So Oxfam is trying a simple, low-tech solution to provide clean water. The NGO is installing what they call "chlorine boxes" ? green metal poles with dispensers on top. With a quick tap, it squirts just the right amount of chlorine to disinfect a 5-gallon bucket of water. Soon there will be 90 chlorine boxes scattered around the surrounding villages, which get their water from sometimes-contaminated streams. "The cost of chlorine is very low," Rae says. "A $100 tub will cover all dispensers for six months."
When NPR visited, the hillside hamlet of Font de Liane was buzzing with excitement as a group of men dug holes and mixed cement to install two chlorine boxes. "We were thirsty for something like this," says Jacob Labote, a schoolteacher who is chairman of the local water committee. "I believe that everybody will be using it."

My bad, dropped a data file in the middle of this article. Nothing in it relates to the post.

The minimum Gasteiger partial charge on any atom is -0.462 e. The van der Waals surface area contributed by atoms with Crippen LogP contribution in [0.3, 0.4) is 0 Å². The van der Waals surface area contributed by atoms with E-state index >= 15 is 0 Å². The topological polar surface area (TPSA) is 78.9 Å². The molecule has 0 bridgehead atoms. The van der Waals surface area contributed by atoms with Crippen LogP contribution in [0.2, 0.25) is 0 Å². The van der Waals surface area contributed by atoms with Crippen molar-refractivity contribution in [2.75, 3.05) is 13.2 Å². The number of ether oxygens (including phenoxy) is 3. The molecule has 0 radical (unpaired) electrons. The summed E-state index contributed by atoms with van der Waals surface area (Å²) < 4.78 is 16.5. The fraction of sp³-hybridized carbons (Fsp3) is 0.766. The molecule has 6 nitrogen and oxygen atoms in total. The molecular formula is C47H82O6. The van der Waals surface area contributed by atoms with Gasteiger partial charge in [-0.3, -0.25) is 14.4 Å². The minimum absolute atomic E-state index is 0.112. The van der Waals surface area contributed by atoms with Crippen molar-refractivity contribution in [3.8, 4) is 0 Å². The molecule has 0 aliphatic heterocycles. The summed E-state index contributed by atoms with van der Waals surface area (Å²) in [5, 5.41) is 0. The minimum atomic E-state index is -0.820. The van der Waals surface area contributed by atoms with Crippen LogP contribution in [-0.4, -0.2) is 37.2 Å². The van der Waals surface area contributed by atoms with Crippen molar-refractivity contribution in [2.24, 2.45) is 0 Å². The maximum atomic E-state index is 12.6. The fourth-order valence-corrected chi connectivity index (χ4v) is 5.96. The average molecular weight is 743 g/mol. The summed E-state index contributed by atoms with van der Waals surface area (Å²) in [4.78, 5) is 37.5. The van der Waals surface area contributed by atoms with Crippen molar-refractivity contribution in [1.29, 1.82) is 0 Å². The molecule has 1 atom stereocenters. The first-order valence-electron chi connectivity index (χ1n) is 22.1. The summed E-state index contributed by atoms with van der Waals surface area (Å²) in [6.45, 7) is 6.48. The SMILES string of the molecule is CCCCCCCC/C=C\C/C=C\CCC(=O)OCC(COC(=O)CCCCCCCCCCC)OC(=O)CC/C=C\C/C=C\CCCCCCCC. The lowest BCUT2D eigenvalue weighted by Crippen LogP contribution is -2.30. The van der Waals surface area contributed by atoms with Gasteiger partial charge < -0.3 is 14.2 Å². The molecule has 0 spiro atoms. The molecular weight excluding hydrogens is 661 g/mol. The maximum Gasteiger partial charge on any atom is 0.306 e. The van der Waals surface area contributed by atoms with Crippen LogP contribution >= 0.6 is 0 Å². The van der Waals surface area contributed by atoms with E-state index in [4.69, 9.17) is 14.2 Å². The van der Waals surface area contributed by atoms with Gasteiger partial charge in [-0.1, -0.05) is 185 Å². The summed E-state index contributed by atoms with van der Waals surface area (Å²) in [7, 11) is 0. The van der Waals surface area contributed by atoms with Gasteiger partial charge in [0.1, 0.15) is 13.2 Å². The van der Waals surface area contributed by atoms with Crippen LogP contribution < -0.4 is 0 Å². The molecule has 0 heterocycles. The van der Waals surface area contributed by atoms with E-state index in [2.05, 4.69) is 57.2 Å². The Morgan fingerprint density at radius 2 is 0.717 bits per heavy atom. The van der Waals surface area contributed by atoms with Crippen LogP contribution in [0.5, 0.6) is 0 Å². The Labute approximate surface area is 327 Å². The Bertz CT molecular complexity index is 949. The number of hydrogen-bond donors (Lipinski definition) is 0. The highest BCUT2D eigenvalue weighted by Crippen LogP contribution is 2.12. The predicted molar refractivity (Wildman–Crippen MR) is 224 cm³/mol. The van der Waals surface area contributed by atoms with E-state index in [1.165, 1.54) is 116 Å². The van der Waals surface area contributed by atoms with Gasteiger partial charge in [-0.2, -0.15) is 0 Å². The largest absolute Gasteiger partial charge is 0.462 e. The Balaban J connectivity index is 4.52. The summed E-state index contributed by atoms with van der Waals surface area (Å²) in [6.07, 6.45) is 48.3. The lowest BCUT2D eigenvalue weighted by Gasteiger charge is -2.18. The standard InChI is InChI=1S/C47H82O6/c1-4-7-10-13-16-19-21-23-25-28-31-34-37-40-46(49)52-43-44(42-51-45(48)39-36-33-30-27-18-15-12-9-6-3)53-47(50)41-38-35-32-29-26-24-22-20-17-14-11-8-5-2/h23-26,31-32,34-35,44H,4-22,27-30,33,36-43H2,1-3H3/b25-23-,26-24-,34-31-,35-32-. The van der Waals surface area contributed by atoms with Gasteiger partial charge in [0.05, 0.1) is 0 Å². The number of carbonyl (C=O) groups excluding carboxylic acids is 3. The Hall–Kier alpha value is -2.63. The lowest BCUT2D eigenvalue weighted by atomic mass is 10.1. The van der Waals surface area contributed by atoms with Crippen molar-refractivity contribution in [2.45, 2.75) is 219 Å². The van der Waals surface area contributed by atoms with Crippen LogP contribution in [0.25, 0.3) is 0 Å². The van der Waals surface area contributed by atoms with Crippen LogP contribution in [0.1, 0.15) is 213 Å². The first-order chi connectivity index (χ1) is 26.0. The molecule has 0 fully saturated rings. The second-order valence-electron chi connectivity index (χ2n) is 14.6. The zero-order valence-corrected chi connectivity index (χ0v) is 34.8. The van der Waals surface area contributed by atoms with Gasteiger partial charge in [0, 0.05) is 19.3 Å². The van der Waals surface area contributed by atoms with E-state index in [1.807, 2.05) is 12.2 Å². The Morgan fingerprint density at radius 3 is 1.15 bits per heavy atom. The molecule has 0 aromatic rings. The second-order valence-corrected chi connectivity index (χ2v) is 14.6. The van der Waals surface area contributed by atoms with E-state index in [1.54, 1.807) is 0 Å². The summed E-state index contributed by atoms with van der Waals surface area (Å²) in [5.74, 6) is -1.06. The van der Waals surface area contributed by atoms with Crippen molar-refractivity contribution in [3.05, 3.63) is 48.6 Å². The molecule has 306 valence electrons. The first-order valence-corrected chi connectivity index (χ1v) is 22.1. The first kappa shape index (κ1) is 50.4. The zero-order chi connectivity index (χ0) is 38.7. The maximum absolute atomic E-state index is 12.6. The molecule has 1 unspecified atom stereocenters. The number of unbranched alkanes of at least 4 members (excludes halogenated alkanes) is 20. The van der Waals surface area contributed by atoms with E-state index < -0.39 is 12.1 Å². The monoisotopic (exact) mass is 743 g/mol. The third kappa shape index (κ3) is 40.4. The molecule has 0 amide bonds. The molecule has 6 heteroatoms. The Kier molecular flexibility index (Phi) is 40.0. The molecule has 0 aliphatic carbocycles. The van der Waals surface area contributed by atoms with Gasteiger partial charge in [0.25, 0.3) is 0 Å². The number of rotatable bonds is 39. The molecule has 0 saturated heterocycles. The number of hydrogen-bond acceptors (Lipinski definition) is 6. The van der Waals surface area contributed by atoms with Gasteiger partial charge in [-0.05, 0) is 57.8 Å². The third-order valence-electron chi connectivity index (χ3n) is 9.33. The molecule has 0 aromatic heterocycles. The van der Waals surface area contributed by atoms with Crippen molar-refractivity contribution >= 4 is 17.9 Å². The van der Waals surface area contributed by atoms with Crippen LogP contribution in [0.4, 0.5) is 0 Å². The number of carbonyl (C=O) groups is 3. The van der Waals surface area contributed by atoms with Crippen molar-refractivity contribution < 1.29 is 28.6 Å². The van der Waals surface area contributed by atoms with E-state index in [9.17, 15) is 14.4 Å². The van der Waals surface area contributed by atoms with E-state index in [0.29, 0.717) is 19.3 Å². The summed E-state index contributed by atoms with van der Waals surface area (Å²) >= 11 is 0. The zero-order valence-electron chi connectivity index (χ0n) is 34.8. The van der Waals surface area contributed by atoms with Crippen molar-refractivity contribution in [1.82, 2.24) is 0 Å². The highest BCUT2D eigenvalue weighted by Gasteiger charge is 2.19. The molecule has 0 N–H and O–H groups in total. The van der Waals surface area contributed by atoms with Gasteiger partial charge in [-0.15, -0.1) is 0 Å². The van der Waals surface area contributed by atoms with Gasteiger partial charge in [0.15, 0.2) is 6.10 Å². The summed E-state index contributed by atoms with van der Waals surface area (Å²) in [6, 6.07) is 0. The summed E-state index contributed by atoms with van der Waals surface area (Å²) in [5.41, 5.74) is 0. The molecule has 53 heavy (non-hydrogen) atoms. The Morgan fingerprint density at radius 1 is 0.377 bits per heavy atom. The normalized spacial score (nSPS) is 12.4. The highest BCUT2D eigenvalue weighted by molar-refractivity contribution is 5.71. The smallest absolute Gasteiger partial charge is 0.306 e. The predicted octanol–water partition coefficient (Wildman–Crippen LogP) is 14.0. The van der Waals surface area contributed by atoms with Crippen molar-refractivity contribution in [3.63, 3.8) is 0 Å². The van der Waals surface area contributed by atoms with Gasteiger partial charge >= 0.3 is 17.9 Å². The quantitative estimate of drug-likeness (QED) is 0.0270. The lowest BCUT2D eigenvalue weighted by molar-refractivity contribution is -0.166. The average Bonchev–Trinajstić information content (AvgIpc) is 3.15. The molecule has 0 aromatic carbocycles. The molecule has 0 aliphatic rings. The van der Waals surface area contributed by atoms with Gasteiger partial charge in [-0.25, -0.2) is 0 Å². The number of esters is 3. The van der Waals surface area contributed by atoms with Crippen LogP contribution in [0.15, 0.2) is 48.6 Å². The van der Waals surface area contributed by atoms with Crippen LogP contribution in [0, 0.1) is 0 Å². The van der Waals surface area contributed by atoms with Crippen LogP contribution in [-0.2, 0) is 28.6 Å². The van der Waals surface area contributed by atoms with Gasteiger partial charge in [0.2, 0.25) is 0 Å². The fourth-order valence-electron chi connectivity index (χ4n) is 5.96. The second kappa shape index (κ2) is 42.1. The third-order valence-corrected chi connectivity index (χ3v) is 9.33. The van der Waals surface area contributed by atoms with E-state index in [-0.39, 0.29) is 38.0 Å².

Vaccination Against Cholera Finally Begins In Haiti
After myriad delays and setback, health workers in Haiti are beginning to vaccinate against cholera.
By Richard Knox, NPR, April 12, 2012
Today, 50,000 people living in the slums of Port-au-Prince will start to get immunized against the disease. This weekend, another 50,000 villagers in the low rice-growing areas of the Artibonite River valley will get their first doses of an oral cholera vaccine. It's a pilot project that will involve only 1 percent of Haiti's population. The aim is to show that it's possible to give the required two doses over a two-week period to desperately poor and hard-to-reach people.
If it works, the plan is to convince the Haitian government, deep-pocketed donors and international health agencies to support a much bigger campaign to vaccinate millions of Haitians at highest risk of cholera.